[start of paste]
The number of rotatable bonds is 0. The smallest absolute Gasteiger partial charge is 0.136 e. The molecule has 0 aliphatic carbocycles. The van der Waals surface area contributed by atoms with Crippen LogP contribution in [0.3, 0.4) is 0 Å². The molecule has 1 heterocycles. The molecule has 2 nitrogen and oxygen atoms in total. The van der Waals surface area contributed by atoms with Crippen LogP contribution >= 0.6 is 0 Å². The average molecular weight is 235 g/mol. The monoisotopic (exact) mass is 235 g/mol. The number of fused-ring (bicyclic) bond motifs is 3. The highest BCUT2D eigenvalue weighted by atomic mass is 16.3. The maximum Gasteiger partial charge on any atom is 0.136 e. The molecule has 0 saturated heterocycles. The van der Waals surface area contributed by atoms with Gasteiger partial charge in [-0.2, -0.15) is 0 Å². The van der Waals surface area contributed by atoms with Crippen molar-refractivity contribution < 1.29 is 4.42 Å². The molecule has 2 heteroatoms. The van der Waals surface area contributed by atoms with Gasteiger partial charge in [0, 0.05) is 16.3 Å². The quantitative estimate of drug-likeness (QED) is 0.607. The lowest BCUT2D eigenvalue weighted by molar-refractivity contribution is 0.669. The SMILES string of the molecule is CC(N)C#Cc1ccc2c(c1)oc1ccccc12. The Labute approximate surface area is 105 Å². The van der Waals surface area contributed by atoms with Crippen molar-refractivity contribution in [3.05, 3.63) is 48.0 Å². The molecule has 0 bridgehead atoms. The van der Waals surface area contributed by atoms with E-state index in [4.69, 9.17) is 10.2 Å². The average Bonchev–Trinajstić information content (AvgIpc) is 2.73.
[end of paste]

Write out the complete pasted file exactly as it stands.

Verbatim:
The number of rotatable bonds is 0. The smallest absolute Gasteiger partial charge is 0.136 e. The molecule has 0 aliphatic carbocycles. The van der Waals surface area contributed by atoms with Crippen LogP contribution in [0.3, 0.4) is 0 Å². The molecule has 1 heterocycles. The molecule has 2 nitrogen and oxygen atoms in total. The van der Waals surface area contributed by atoms with Crippen LogP contribution >= 0.6 is 0 Å². The average molecular weight is 235 g/mol. The monoisotopic (exact) mass is 235 g/mol. The number of fused-ring (bicyclic) bond motifs is 3. The highest BCUT2D eigenvalue weighted by atomic mass is 16.3. The maximum Gasteiger partial charge on any atom is 0.136 e. The molecule has 0 saturated heterocycles. The van der Waals surface area contributed by atoms with Gasteiger partial charge in [-0.2, -0.15) is 0 Å². The van der Waals surface area contributed by atoms with Crippen molar-refractivity contribution < 1.29 is 4.42 Å². The molecule has 2 heteroatoms. The van der Waals surface area contributed by atoms with Gasteiger partial charge in [0, 0.05) is 16.3 Å². The quantitative estimate of drug-likeness (QED) is 0.607. The lowest BCUT2D eigenvalue weighted by molar-refractivity contribution is 0.669. The SMILES string of the molecule is CC(N)C#Cc1ccc2c(c1)oc1ccccc12. The Labute approximate surface area is 105 Å². The van der Waals surface area contributed by atoms with Crippen molar-refractivity contribution in [3.05, 3.63) is 48.0 Å². The molecule has 0 bridgehead atoms. The van der Waals surface area contributed by atoms with E-state index in [4.69, 9.17) is 10.2 Å². The average Bonchev–Trinajstić information content (AvgIpc) is 2.73.